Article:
U.S. Department of Housing and Urban Development

The HUD Secretary caught heat this week for calling slaves low-paid immigrants who wanted a better life for their families. But it’s not the first time he’s let a controversial, or just plain odd, comment slip out.
Ben Carson’s latest gaffe - slaves were immigrants on low wages who wanted a better life for their families. But it’s not the first time he’s let slip a controversial - or just plain weird - comment.
Everyone is scrambling, from environmentalists to union leaders. From immigrant rights advocates to CEOs of multi-national
As you consider such a course, don't think narrowly about what you can get out of it. It's not just about getting the mortgage
I was moved to see Cynthia Dias, a formerly homeless veteran from Las Vegas, sitting in First Lady Michelle Obama visitors' box during tonight's State of the Union Address.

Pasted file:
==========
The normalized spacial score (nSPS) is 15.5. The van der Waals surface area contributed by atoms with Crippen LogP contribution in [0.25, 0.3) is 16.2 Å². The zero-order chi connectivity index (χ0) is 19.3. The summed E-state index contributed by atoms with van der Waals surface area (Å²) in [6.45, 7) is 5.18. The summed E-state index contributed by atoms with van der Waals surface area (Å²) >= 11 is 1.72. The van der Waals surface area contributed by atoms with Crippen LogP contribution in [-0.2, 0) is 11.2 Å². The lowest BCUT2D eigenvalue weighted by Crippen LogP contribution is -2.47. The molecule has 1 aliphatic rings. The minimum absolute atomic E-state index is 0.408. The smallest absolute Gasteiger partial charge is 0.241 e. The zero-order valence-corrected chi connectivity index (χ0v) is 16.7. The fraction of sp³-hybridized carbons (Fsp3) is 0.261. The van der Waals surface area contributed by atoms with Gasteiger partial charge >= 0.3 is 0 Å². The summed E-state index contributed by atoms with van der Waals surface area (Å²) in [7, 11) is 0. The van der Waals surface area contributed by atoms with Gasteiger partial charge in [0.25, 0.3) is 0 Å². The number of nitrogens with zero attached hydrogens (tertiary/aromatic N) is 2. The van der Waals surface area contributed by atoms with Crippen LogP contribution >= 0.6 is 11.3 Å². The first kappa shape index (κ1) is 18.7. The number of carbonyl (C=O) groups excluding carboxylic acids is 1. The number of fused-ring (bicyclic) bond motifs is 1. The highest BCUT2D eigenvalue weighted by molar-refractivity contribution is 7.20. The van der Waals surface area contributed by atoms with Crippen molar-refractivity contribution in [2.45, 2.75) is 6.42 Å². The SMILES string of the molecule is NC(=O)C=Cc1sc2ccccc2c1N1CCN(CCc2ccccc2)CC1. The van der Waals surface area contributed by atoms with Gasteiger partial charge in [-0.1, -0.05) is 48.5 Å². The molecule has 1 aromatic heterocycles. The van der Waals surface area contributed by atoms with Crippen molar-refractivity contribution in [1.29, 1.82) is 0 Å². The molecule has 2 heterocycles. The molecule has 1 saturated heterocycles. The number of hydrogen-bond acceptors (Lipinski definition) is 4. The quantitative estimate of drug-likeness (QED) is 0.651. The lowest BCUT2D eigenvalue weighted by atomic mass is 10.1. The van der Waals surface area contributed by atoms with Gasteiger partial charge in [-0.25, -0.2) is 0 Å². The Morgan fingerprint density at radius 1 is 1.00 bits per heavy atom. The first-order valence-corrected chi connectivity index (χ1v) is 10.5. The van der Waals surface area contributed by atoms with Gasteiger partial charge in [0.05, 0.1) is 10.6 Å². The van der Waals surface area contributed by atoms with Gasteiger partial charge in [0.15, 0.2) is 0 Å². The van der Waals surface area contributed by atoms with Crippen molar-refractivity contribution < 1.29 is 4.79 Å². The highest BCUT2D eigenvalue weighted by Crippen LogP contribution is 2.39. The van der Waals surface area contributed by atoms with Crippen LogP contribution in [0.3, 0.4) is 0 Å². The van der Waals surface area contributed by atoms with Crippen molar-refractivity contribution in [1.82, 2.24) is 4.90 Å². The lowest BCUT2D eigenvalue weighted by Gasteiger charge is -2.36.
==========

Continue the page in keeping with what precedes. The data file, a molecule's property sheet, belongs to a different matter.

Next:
The United States faces a deeply troublesome, maddeningly persistent racial gap in income and wealth -- a gap that is growing, not shrinking. Discrimination in housing remains a consistent driver of racial inequality among people who are homeless.
How can it be in a country as affluent as the United States that 2.5 million children are homeless each year? Although the numbers are climbing, family homelessness is absent from our nation's agenda.
If we are to make equal opportunity real for every American, we must ensure that all citizens -- no matter their income or zip code -- have a fair shot to pursue their dreams.
We know more than ever before about what works to improve results for young people, their families and communities, and across the country there is growing bipartisan momentum behind shifting public funds toward evidence-based solutions.
The U.S. Department of Housing and Urban Development's (HUD's) current definition of homelessness excludes most children and youth who are actually homeless: those staying in motels, or temporarily with others because they have nowhere else to go.